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Genetic insight into the life of your pet

Saša Zavratnik

The development of molecular genetics has also progressed in the analysis of animals. Previous breeding strategies, formed based on observed traits, can now be planned and predicted through genetic tests, avoiding undesirable characteristics (genetic diseases) in offspring.

Today’s tests also allow us, among other things, to discover the origin of our dog. I found out that our female dog Pepa is a mix of five confirmed breeds, and there may be several others hidden in her.

In Slovenia, genetic testing for animals is conducted by experts at the specialized laboratory EVG Molecular Diagnostics, which collaborates with numerous pet owners, breeders, and veterinary clinics in Slovenia, Europe, and around the world.

The EVG Laboratory is also a client of our company. We personally know the team of six experts in the fields of microbiology, genetics, veterinary science, economics, and languages, and we are truly impressed with their work. Therefore, we are delighted to support them by supplying the necessary materials and equipment.

The laboratory is equipped with high-performance modern molecular genetic equipment, enabling the provision of fast and high-quality analyses (e.g., qPCR device). Following specific procedures, the DNA molecule is isolated from the sample and analyzed using modern genetic methods to examine the DNA sequence. They offer interested parties more than 250 different genetic, allergic, and hormonal tests.

DNA tests provide insight into the genetic health and background of the development of specific physical traits in our animals (dogs, cats, birds, and cattle). Owners can use the results of genetic tests to tailor the lifestyle according to the individual needs of the animal, implement appropriate preventive measures in the event of the development of genetic diseases, and plan breeding to prevent the spread of genetic diseases.

With the help of DNA tests, we can also determine why the color and length of the fur are the way they appear in our four-legged friend, predict the potential colors of their offspring, and even establish parentage. Interesting, isn’t it?


Luck was on my side, so I won a free BreedID premium test in the autumn giveaway contest by the EVG Laboratory! The test includes an analysis of the breeds from which the dog originates and its ancestors from the last three generations, a description of key characteristics of the detected breeds, information about the predicted weight of your dog, and potential genetic diseases that may be present. In addition to the electronic results, I also received a folder with the findings and a certificate of the completed test with the family tree at home.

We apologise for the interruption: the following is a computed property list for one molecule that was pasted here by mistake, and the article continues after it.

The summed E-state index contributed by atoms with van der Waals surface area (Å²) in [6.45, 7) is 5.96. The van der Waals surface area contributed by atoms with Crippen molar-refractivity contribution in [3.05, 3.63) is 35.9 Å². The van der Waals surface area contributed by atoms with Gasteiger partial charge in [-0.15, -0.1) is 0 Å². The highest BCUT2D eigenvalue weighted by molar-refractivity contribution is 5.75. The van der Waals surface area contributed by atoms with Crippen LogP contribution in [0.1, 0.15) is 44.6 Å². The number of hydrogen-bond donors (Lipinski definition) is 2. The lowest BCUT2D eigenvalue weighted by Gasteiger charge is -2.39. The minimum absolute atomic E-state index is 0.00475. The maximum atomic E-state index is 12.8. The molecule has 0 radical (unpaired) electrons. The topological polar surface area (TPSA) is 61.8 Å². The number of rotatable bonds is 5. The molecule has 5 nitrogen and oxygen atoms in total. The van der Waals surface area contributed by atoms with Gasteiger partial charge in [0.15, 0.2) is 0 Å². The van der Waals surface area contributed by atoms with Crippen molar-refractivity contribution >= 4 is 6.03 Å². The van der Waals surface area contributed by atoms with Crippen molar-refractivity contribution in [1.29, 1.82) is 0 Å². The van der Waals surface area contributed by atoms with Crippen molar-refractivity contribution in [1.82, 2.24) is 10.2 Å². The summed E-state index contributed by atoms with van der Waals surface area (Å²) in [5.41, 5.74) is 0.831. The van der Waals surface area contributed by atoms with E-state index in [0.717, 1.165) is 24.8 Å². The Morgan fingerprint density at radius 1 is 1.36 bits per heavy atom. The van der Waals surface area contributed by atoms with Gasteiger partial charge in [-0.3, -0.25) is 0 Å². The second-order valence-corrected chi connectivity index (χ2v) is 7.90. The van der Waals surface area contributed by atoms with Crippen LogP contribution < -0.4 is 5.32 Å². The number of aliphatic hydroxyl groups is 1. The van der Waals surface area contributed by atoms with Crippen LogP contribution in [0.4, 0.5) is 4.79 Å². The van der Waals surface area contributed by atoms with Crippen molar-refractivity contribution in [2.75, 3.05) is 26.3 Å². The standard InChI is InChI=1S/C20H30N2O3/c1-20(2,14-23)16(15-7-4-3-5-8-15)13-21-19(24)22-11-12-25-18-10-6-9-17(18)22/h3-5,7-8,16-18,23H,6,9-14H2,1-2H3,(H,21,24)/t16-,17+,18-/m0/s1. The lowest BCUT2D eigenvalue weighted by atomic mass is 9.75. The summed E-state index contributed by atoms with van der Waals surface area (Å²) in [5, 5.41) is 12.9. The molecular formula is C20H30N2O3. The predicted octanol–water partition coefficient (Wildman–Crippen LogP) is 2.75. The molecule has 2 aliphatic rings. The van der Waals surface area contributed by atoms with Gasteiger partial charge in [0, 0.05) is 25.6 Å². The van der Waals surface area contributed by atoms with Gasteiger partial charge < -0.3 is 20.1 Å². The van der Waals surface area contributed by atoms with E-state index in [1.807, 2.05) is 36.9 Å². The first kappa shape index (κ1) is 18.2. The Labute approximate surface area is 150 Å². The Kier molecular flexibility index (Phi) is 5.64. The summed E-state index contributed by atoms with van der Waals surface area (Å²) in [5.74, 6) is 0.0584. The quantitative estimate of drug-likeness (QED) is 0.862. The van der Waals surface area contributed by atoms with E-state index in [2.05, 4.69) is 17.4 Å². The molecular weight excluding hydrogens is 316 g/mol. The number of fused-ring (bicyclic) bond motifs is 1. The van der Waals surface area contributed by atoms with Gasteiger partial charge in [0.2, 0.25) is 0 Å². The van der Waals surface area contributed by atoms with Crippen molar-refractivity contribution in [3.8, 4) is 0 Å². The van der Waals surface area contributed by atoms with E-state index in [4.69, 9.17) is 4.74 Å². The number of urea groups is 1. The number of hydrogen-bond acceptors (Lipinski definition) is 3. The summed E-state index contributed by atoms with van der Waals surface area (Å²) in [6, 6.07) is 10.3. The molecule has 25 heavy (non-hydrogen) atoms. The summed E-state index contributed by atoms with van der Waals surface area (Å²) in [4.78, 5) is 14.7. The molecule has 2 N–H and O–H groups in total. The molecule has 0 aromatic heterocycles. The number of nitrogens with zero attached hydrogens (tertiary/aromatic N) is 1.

What about the sample collection process? It depends on the test. For the BreedID premium test, they needed a swab of the oral mucosa. In the package, you receive brushes that you insert into the cheek between the gum and cheek, and you rub against the mucosa for 30 seconds. It sounds simple, but only if your dog is accustomed to brushes and other downright unpleasant things in the mouth that are not toys, hands, or treats. Well done, Pepa! And good luck in the wrestling match to you too.

The results showed that despite her upbringing, Pepa is a sheriff at heart, guarding and barking. I used to get annoyed, but now I’ll attribute this behavior to the Sheltie and other shepherds in her, including the Rottweiler, which historically guarded herds. All five breeds also share a high level of energy – Pepa is always in a low start position for play and somersaults.

Despite individuals of these breeds not being tolerant of solitude, Pepa is exceptionally well-behaved and patiently waits without mischief until we return from work. Before that, we take her for a morning walk so that she doesn’t feel cramped down there. If we’re running late, our neighbors notice her by the window at the typical time of our return, observing the activity in front of the house. An incredibly accurate internal clock! She immediately deserves hugs and kisses, followed by 10 laps of freedom in the meadow.

Pepa, despite her restless tail that moves in all directions, is friendly to children – she truly is a »golden« one.